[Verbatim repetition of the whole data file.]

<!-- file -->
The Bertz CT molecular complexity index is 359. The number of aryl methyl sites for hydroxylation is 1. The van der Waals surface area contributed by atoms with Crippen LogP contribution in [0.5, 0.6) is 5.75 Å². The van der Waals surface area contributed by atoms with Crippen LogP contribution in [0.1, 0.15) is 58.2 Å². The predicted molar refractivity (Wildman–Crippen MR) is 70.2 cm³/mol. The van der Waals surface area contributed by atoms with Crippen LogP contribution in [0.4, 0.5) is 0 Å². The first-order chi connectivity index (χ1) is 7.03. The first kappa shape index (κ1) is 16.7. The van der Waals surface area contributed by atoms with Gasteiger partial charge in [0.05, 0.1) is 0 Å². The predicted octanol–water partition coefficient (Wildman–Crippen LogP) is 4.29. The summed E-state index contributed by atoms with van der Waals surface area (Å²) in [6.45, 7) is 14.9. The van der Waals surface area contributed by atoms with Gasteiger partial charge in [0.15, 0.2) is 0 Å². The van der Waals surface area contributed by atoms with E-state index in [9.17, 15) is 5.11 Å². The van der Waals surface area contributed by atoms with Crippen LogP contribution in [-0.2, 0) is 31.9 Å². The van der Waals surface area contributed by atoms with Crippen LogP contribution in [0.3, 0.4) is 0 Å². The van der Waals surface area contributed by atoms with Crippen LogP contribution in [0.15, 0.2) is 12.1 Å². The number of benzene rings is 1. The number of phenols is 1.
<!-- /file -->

The Bertz CT molecular complexity index is 359. The number of aryl methyl sites for hydroxylation is 1. The van der Waals surface area contributed by atoms with Crippen LogP contribution in [0.5, 0.6) is 5.75 Å². The van der Waals surface area contributed by atoms with Crippen LogP contribution in [0.1, 0.15) is 58.2 Å². The predicted molar refractivity (Wildman–Crippen MR) is 70.2 cm³/mol. The van der Waals surface area contributed by atoms with Crippen LogP contribution in [0.4, 0.5) is 0 Å². The first-order chi connectivity index (χ1) is 7.03. The first kappa shape index (κ1) is 16.7. The van der Waals surface area contributed by atoms with Gasteiger partial charge in [0.05, 0.1) is 0 Å². The predicted octanol–water partition coefficient (Wildman–Crippen LogP) is 4.29. The summed E-state index contributed by atoms with van der Waals surface area (Å²) in [6.45, 7) is 14.9. The van der Waals surface area contributed by atoms with Gasteiger partial charge in [0.15, 0.2) is 0 Å². The van der Waals surface area contributed by atoms with E-state index in [9.17, 15) is 5.11 Å². The van der Waals surface area contributed by atoms with Crippen LogP contribution in [-0.2, 0) is 31.9 Å². The van der Waals surface area contributed by atoms with Crippen LogP contribution in [0.3, 0.4) is 0 Å². The van der Waals surface area contributed by atoms with Crippen LogP contribution in [0.15, 0.2) is 12.1 Å². The number of benzene rings is 1. The number of phenols is 1.